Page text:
I write for a student newspaper with 1.3 million monthly readers. Its unsurprising that occasionally someone will disagree with a point of view, or even take offense, even though it’s tongue in cheek and generally approached with the expectation of humour. I’ll admit it, I probably crease myself up on a more regular basis than I do anyone else, but I’d imagine that the majority of the world’s level headed people would take a pitiful attempt at comedy over a conscious effort at aggression. The long and short of it is this: I’m sick of the trolls.
Any way you look at it, there’s a level of amusement behind the fact that people are honestly taking time to troll someone as small news as me. Up until this point, I have always just laughed and moved on. But there’s a difference between not really caring, and really not caring. Unfortunately, I seem to be regressing away from the latter stage. It’s convenient that this relapse times in with the growing prevalence of the “Why women can’t be funny” issue.
A quick Google and I’ve found a webpage declaring that, “women aren’t funny, they aren’t blessed with wit, like men, so they talk about their vaginas or periods or intend to shock- or if they don’t they are like Victoria Wood and cater to other bored housewives… female comedians are so unintelligent and devoid of wit, it is shocking… it’s not a natural state… women go for guys with an IQ around 5 points higher than their own. Men tend to care more about youthful looks that signal fertility.” The author? A woman. I think it’s time we re-consider what we think of as “natural” in the 21st century.
These opinions are by no means common, but they’re not exactly uncommon either. The evidence suggests that humans find men more funny than women. There are no more than 5 or 6 ‘famous’ comediennes, and, although I hate to partially agree with whoever wrote the aforementioned statement, a lot of their jokes revolve around negative appearance. They call themselves fat, we all laugh. What’s up with that? Why are we not empowering these women to be funny further than their arguably unfortunate appearance? People like Sarah Millican or Jo Brand or Dawn French or Miranda Hart. These women are intelligent. Don’t let them reduce themselves to nothing more than a body.
I personally choose not to write about my appearance, or love life, or bodily function. And yet I am at the receiving end of the exact same comments as any funny female who does. My first ever experience with a troll went along the lines of, “Let me ask you a question. Why are you so fat?” I was 14. My most recent, on an article about my university giving personal details to the police without a court order, was “Belle Johnson shut your damn whore mouth.” I wish I could see the connection between content and comment, but I don’t. I also can’t rationalise the unending connection between wit and promiscuity. Slut, whore, slag. All labels employed when commenting on the material women have worked hard to make funny. These are specifically female insults. I am sure there are men who are trolled, but I highly doubt its for being funny, or relates in any way to their sexual habits.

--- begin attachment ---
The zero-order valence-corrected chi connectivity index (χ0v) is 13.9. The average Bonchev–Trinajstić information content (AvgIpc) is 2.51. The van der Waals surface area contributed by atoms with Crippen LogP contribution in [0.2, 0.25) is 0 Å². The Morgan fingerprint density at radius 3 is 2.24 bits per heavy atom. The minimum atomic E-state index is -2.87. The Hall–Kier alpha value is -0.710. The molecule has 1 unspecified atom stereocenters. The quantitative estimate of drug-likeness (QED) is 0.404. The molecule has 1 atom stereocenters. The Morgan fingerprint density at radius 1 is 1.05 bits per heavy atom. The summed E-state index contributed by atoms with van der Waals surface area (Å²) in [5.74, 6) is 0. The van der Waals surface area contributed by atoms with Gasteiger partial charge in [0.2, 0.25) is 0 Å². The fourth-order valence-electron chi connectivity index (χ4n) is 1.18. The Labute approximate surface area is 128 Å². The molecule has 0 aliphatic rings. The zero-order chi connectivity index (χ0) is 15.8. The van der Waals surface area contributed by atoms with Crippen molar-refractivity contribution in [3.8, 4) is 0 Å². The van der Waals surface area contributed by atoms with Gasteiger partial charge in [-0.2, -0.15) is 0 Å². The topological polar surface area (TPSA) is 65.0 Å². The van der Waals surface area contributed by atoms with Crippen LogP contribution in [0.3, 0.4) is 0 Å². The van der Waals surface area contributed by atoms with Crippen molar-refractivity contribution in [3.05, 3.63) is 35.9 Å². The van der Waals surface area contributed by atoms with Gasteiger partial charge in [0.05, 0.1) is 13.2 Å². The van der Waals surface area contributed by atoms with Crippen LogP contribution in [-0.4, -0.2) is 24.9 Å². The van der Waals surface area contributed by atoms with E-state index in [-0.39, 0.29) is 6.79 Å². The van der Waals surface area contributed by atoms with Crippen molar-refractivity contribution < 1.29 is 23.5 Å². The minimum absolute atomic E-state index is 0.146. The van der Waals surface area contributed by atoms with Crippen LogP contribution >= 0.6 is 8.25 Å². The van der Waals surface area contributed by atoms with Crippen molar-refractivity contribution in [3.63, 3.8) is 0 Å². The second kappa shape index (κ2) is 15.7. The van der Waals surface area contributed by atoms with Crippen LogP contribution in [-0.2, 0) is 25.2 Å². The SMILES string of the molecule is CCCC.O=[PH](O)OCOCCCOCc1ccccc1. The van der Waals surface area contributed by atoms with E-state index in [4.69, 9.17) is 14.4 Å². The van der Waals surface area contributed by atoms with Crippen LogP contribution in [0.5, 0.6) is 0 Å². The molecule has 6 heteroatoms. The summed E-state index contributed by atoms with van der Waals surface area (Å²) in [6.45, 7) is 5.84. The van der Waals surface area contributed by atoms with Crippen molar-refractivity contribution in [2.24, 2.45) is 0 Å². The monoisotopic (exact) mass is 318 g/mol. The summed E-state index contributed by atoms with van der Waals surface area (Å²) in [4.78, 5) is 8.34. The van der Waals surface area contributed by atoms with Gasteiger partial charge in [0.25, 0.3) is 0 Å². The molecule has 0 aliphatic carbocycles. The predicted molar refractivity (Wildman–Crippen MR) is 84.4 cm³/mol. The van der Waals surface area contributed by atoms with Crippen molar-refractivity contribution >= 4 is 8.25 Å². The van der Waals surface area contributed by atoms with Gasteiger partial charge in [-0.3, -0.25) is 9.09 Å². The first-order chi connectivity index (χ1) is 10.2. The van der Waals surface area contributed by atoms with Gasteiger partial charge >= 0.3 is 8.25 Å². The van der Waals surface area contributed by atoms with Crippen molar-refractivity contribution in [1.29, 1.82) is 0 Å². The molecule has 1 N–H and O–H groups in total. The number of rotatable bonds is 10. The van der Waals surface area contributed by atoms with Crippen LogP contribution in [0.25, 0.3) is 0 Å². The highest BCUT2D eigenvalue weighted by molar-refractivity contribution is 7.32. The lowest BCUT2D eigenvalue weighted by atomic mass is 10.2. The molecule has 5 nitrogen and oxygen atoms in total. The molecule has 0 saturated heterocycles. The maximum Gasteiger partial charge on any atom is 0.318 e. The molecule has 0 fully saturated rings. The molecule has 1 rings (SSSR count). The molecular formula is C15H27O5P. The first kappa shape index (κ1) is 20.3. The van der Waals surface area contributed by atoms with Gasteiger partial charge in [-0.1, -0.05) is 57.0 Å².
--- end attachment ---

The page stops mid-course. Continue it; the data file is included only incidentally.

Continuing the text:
What I’m really getting at is this: no matter what your gender or your race or your upbringing, why does anyone feel that the mask of a keyboard and a computer screen obliges them to be derogative about another human. It’s not an equal playing field. As writers we expose ourselves, not only through our work. Pictures of me are frequently part of what I write, as are details about what I do and where I go in my day to day life. My writing is very personal to me and I work hard to form a unique style, which is then commented on anonymously. What’s more interesting to me than any of the comments is that when people do have the gall to attach their comment to a name, nine times out of ten it is male. When a troll addresses you by your full name, or mentions in a comment that they know where you live, it’s threatening, whether you’re female or not.
I’ll be honest, on the whole I do find comedians more amusing than comediennes. But I’m not trying to be either. I’m writing a little bit about what I find funny because it makes me happy. The internet is capable of a mature, even handed discussion. If anything I write makes anyone think, or is even offensive, I welcome that feedback. I voice my opinion, I would love to hear yours. Tell me why you’re angry, not that you think I should shut my damn whore mouth.
I’m told that acknowledging your trolls only gives them more power. Let’s be honest: trolls have power over you whether you admit it or not. That’s why I’m writing this piece. Not because I want sympathy, but because if I stop even one troll, then my writing has achieved something good. What do you gain by being anonymously foul? Does it make me any less funny? Does it make you any more?
One final question, which might just shunt everything into perspective, and then I’ll stop. How would you feel about your mother seeing what you’ve written to me? Mine has to, why shouldn’t yours?